Published Aug 21, 2013Unlike Anchorman, the production that announced the Apatow brand as a serious force in big screen comedy, the writer/producer's first turn in the director's chair, The 40-Year-Old Virgin, hasn't aged so well.
After eight years of watching Steve Carrell's awkward man-child shtick in various forms, it's become easy to endure the nervous tension caused by his social retardation. And with the edge of the star's comedic persona thusly blunted, we're left with a grab bag of supporting performances, hit-and-miss improvisations, and a clutch of extremely on-the-nose metaphors for our chaste protagonist's arrested emotional development (he's as uncomfortable unpacking his collectables as he is twiddling his winkie), all of it bearing the early signs of Apatow's now signature penchant for bloat.
Don't get me wrong, much of The 40-Year-Old Virgin is still quite funny. Most notably for the filthy tirades that spew from Gerry Bednob's dirty old mouth as an uppity electronics salesman and Leslie Mann's performance as a severely inebriated "hood rat" prone to erratic driving and the projectile vomiting of colourful daiquiris.
It's a film heavily reliant on gross-out gags and bawdy talk. Some bits work much better than others and appreciation will vary depending upon the viewer's receptiveness to lazy homophobia as humour. Seth Rogan takes full responsibility/credit/blame for the cheap "you know how I know you're gay?" joke running throughout the film. To be fair, it doesn't feel malicious at all and these characters are clearly idiots, but that doesn't make the use of casual marginalization any less lame, especially since none of the juvenile jabs are especially creative.
Elsewhere, the puritanical fear and reverence for materialistic iconography (don't fuck with God or Iron Man) that has imprisoned Andy his own pants competes for space thematically with the need of every mainstream romance-oriented comedy to maintain a clear trajectory towards a happy ending, with a few conveniently placed hiccups along the way.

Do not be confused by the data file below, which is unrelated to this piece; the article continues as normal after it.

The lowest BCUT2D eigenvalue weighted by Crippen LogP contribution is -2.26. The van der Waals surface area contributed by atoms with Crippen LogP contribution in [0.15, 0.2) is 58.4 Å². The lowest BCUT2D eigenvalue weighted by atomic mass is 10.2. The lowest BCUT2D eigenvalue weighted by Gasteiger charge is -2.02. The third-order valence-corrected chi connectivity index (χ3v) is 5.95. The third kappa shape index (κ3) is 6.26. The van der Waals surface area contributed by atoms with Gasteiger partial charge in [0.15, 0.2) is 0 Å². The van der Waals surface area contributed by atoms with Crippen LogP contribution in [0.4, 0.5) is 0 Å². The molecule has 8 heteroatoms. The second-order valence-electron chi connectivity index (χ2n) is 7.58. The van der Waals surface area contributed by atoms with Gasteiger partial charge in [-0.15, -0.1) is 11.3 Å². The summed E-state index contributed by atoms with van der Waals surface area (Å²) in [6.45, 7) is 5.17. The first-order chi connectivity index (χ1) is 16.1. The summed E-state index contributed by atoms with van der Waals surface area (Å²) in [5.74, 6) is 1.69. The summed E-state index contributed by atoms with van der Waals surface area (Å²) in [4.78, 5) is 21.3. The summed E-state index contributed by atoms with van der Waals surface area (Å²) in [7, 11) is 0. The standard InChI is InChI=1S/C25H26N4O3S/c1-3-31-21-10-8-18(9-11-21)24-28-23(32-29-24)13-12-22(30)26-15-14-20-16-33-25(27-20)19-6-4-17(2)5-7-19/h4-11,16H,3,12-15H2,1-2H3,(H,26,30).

Another point against is Paul Rudd, who is widely regarded as one of the most likeable actors in Hollywood, yet here he plays a whiney, petulant douche. Acting against type is a good thing, but being a black hole of annoying suck every time you're on screen is not. But then we have Jane Lynch, offering to tenderly walk Andy through her weathered coital gates, and the scales are almost balanced again.
Like the Apatow-directed movies that would follow, The 40 Year Old Virgin has heart, an appreciable sense of honesty, and a sizeable funny bone, but it lacks perspective.
The 40-Year-Old Virgin screens as part of the TOGA! The Reinvention of American comedy retrospective at 9pm on August 22nd, 2013 at the TIFF Bell Lightbox. On Friday, August 23rd at 9pm, American Pie will screen with Eugene Levy in attendance. (Universal)